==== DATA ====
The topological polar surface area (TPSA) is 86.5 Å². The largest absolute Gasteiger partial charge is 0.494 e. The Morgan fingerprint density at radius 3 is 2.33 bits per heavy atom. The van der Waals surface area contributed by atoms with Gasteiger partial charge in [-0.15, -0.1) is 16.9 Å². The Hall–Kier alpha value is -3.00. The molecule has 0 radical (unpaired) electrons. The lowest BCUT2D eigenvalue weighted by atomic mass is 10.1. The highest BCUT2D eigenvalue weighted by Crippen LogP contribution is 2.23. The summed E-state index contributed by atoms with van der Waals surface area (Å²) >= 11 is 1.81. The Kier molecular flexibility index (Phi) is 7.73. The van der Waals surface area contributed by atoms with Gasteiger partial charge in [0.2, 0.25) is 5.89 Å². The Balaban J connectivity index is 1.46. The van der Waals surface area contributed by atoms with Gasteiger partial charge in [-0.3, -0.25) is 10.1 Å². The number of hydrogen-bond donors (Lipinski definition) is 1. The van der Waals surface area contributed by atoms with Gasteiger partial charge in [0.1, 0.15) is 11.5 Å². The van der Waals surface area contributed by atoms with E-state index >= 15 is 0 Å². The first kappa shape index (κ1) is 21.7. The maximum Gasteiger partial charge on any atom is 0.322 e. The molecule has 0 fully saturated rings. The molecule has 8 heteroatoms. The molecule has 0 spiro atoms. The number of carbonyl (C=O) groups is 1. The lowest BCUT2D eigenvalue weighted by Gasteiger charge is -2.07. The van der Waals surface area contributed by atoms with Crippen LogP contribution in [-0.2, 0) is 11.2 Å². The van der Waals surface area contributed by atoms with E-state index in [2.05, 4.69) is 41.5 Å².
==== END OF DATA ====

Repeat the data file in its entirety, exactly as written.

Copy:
The topological polar surface area (TPSA) is 86.5 Å². The largest absolute Gasteiger partial charge is 0.494 e. The Morgan fingerprint density at radius 3 is 2.33 bits per heavy atom. The van der Waals surface area contributed by atoms with Gasteiger partial charge in [-0.15, -0.1) is 16.9 Å². The Hall–Kier alpha value is -3.00. The molecule has 0 radical (unpaired) electrons. The lowest BCUT2D eigenvalue weighted by atomic mass is 10.1. The highest BCUT2D eigenvalue weighted by Crippen LogP contribution is 2.23. The summed E-state index contributed by atoms with van der Waals surface area (Å²) >= 11 is 1.81. The Kier molecular flexibility index (Phi) is 7.73. The van der Waals surface area contributed by atoms with Gasteiger partial charge in [0.2, 0.25) is 5.89 Å². The Balaban J connectivity index is 1.46. The van der Waals surface area contributed by atoms with Gasteiger partial charge in [-0.3, -0.25) is 10.1 Å². The number of hydrogen-bond donors (Lipinski definition) is 1. The van der Waals surface area contributed by atoms with Gasteiger partial charge in [0.1, 0.15) is 11.5 Å². The van der Waals surface area contributed by atoms with E-state index >= 15 is 0 Å². The first kappa shape index (κ1) is 21.7. The maximum Gasteiger partial charge on any atom is 0.322 e. The molecule has 0 fully saturated rings. The molecule has 8 heteroatoms. The molecule has 0 spiro atoms. The number of carbonyl (C=O) groups is 1. The lowest BCUT2D eigenvalue weighted by Gasteiger charge is -2.07. The van der Waals surface area contributed by atoms with Crippen LogP contribution in [-0.2, 0) is 11.2 Å². The van der Waals surface area contributed by atoms with E-state index in [2.05, 4.69) is 41.5 Å².